In contrast, another area of research shows that ultramarathoners (those who race more than 26.2 miles) may have the opposite impact on their hearts in the form of “damage, rhythm, and other concerns.”
“An upper limit for the cardiovascular benefits of exercise is further supported by a recent study showing that individuals who completed at least 25 marathons over a period of 25 years have higher than expected levels of coronary artery calcification (CAC) and calcified coronary plaque volume when compared with sedentary individuals,” says Petersdorf.
But still, the “current controversy only highlights the need to have a medical check-up before starting any new exercise routine, especially if the adult is planning to engage in any medium to long-distance running activity,” Petersdorf adds.
The Risks of Obesity and Aerobic Activity
When it comes to those who are overweight, slow and steady always wins the race.
“The most important advice to any overweight or obese individual is to have a medical clearance before embarking in any new or intensified exercise routine,” advises Petersdorf. “Overweight and obesity are additional cardiac risk factors. An HCP needs to run the medical check-up and determine if any additional cardiac risk factors are present or if there is a need for specific extra diagnostic tests, including but not limited to an ECG, a stress ECG, an echocardiogram, and others if needed.”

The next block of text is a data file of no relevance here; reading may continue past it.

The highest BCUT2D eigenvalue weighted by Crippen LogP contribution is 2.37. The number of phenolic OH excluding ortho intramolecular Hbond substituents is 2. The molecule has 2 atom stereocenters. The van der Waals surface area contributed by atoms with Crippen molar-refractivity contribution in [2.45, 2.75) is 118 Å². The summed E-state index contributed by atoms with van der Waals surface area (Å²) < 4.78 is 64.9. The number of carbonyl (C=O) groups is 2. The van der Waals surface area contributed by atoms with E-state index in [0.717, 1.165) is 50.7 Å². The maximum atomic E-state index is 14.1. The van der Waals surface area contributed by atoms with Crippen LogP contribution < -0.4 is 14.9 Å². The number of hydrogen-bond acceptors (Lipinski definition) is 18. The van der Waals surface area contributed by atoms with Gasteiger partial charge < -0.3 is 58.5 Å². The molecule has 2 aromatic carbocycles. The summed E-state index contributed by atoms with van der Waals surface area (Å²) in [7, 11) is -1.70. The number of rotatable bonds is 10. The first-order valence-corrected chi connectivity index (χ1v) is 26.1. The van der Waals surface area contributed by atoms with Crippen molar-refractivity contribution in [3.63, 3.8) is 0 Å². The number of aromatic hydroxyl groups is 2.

The general recommendation is to always start easy and work your way up to individual goals and not overexert yourself.
“If you’re physically unable to complete 30 minutes of exercise this week, do what you can and build toward 30 minutes daily over time,” suggests Petersdorf. “You’ll still experience the benefits of fitness if you break those 30 minutes into two or three groups of 10 to 15 minutes throughout the course of the day. When you begin, don’t allow yourself to get hung up on the clock. Instead, focus on picking an activity that you enjoy and that can fit into your schedule at least three to five days a week.”
Whether you’re hoping to become a little more active, complete your first marathon, or train for IronMan competition number five, it’s important to consult a trusted medical professional before embarking on any fitness journey. Do not let a few “freak incidents” deter you from challenging the limits of your body, but do accept that there is zero harm in proactively running a few tests to give you the all-clear and peace of mind. The expression may be overused, but you’d rather be “safe than sorry”, especially when it comes to your health.
You Might Also Dig: